Living in Electric Dreams: Energica EVA EsseEsse9+ (Part 1)

Energica Eva EsseEsse9

When I first laid eyes on the Energica EVA, I admit, I was a little underwhelmed.

The EVA that sat before me on a tiny city street in Singapore, was a sexy hyper naked super bike, which happens to look similar, to any number of hyper naked super bikes in current existence. In contrast, the Eva of my dreams is a goddess standing alone and matchless in an ancient garden.

So, it took some mental acrobatics to see beyond what’s there to what isn’t; from the presence of a fat rear tyre, signalling more than a hundred horses, to the absence of a fat exhaust to go along with it. In fact, the EVA doesn’t have an exhaust at all, or headers for that matter, or a clutch, or gear lever, or…

You know where this is going, so let’s get the boring bits out of the way.

The Energica EVA EsseEsse9+ is a sexy Italian electric hyper naked super bike. She goes from naught to nirvana (thank you Cherie) at the twist of a throttle while putting down 200Nm of very linear torque to an electronically limited 200km/h.

Where other hyper nakeds tend to look like weapons of mass disruption, or discussion, the EVA’s  neo-retro curves and diagonal lines, ice-cool colour combination, and roomy seat wrapped in warm tones, convey a subtle invitation to ride, and perhaps even bring a friend along, if you dare.

Daft Punk

But first, who is Energica and how dare they refuse to imbue their mean machine with an even meaner soundtrack?

The company belongs to the CRP Group, based in the Emilia-Rogmano valley in North-Central Italy; spritely and silver-haired and known for their work in prototyping and additive manufacturing for both motorsports and manufacturing, since the 70s.

Energica (energetic in English) was borne out of the eCRP project that started in 2009, which in electric vehicle (EV) terms is about an eon. Considering Ducati was birthed in the early 1900s, in the same region, as an electronic components manufacturer, the path of this young upstart is not as deviant as one might think.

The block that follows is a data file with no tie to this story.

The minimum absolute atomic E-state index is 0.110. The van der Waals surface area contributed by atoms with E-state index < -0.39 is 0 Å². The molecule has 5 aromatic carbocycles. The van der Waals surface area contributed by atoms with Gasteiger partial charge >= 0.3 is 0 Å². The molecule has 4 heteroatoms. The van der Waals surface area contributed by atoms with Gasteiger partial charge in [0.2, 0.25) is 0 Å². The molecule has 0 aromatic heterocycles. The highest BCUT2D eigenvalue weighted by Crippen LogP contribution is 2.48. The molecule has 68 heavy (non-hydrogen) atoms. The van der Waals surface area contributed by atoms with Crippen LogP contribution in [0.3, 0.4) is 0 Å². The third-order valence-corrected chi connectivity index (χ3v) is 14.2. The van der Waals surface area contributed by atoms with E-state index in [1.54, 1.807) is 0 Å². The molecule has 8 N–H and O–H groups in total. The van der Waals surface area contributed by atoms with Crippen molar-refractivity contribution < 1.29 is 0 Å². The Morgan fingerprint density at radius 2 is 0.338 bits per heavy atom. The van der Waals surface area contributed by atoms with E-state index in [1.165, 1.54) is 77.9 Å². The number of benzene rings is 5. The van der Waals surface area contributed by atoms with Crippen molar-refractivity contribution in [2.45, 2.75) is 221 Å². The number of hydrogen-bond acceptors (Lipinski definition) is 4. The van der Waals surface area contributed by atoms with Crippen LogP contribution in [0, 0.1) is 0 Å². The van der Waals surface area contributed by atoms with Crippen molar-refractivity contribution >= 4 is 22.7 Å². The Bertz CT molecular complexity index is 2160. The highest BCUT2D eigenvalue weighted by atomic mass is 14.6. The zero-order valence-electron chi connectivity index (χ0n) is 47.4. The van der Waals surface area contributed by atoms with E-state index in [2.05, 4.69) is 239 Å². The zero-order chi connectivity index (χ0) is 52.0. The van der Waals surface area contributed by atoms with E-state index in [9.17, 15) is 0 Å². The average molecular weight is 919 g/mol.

EVA, as you might have guessed, refers to Eve “the living one”, and like the first man, I too found it impossible to refuse a nibble on this succulent fruit.

As an aside, Emilia-Rogmano is also home to Ferrari, Lamborghini, Maserati and everyone’s favourite desmodromic pioneer, so if you’ve got high-performing blood vessels, this might be your perfect next holiday destination.

Energica Eva EsseEsse9

Quiet Start

Back to the ride. As I straddled the bike and pressed the red starter, the lack of the usual signs of life was disorienting. Brain jam.

“Is this thing even on?”, I blinked to myself.

Then, placing my palm on the “tank”, I detected an almost imperceptible vibration.

“It’s alive!”

The TFT screen encouraged me to GO, I trusted it with a twist of the wrist and the bike moved forward confidently and noiselessly. My head spun.

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“It’s an electric bicycle… but NOT!”, my limited experience informed me.

No heat or angry roar. No need for a quick shifter because not shifting was even quicker. A little twist and lots of go. All to the sound of silence.

Instead, what telegraphed speed was the burst of wind in my face, the mind-bending way lampposts started to meld into each other, underscored by the barely-there whine of the EVA’s electric motor working beneath me.

For the interested, the EVA EsseEsse9+’s sustained horsepower runs just north of the century, which is plenty for most public roads. This power is delivered from a liquid-cooled Hybrid Synchronous Motor with Adaptive Control Inverter, helped by a middle-management layer of rider modes and ABS, ensuring a measured, yet scarily instant delivery of forward thrust.

Energica is also the main constructer for the FIM MotoE World Cup so a lot of the latest tech in battery management, motor design and power delivery flows into their consumer models; and it shows in the way the EVA handled throttle input so cleanly on my ride.

The EVA also shed speed progressively, soaked up the road, and devoured corners like fast food, thanks to a well-balanced tubular steel trellis frame, adjustable Marzocchi forks, Bitubo mono shock and Brembos with double floating discs in front and a single disc in the rear, even without the benefit of sag settings and other suspension tweaks.

Overall, the EVA’s aggressive and street-friendly package performed as well on my short test ride as the marketing material claims.

Those are my first impressions of the Energica EVA EsseEsse9+. Look at part two for an in-depth look at what it would be like to live with this sexy Italian electro-goddess.

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